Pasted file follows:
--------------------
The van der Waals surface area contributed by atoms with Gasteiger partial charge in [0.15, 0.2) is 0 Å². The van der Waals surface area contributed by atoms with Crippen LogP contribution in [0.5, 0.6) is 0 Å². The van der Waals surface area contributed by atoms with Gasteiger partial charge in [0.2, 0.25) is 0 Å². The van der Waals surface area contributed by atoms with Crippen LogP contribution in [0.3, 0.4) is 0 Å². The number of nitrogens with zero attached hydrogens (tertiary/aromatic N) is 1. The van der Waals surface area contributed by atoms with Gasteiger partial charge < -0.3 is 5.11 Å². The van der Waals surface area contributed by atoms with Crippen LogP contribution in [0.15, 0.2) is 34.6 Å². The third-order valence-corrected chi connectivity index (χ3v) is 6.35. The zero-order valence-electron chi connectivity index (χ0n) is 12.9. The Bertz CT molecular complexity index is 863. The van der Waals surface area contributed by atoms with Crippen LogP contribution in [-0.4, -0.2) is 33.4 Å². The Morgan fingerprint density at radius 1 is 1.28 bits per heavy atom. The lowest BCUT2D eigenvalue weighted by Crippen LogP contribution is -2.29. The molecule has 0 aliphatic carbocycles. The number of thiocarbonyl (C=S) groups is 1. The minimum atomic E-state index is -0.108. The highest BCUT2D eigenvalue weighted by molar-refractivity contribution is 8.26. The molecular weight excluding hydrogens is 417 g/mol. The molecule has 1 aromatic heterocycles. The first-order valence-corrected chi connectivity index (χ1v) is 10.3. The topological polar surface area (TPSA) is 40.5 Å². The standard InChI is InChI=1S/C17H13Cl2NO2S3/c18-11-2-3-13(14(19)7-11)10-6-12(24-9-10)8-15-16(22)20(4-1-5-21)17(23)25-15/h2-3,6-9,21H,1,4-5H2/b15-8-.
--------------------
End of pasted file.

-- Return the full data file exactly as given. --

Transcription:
The van der Waals surface area contributed by atoms with Gasteiger partial charge in [0.15, 0.2) is 0 Å². The van der Waals surface area contributed by atoms with Crippen LogP contribution in [0.5, 0.6) is 0 Å². The van der Waals surface area contributed by atoms with Gasteiger partial charge in [0.2, 0.25) is 0 Å². The van der Waals surface area contributed by atoms with Crippen LogP contribution in [0.3, 0.4) is 0 Å². The number of nitrogens with zero attached hydrogens (tertiary/aromatic N) is 1. The van der Waals surface area contributed by atoms with Gasteiger partial charge < -0.3 is 5.11 Å². The van der Waals surface area contributed by atoms with Crippen LogP contribution in [0.15, 0.2) is 34.6 Å². The third-order valence-corrected chi connectivity index (χ3v) is 6.35. The zero-order valence-electron chi connectivity index (χ0n) is 12.9. The Bertz CT molecular complexity index is 863. The van der Waals surface area contributed by atoms with Crippen LogP contribution in [-0.4, -0.2) is 33.4 Å². The Morgan fingerprint density at radius 1 is 1.28 bits per heavy atom. The lowest BCUT2D eigenvalue weighted by Crippen LogP contribution is -2.29. The molecule has 0 aliphatic carbocycles. The number of thiocarbonyl (C=S) groups is 1. The minimum atomic E-state index is -0.108. The highest BCUT2D eigenvalue weighted by molar-refractivity contribution is 8.26. The molecular weight excluding hydrogens is 417 g/mol. The molecule has 1 aromatic heterocycles. The first-order valence-corrected chi connectivity index (χ1v) is 10.3. The topological polar surface area (TPSA) is 40.5 Å². The standard InChI is InChI=1S/C17H13Cl2NO2S3/c18-11-2-3-13(14(19)7-11)10-6-12(24-9-10)8-15-16(22)20(4-1-5-21)17(23)25-15/h2-3,6-9,21H,1,4-5H2/b15-8-.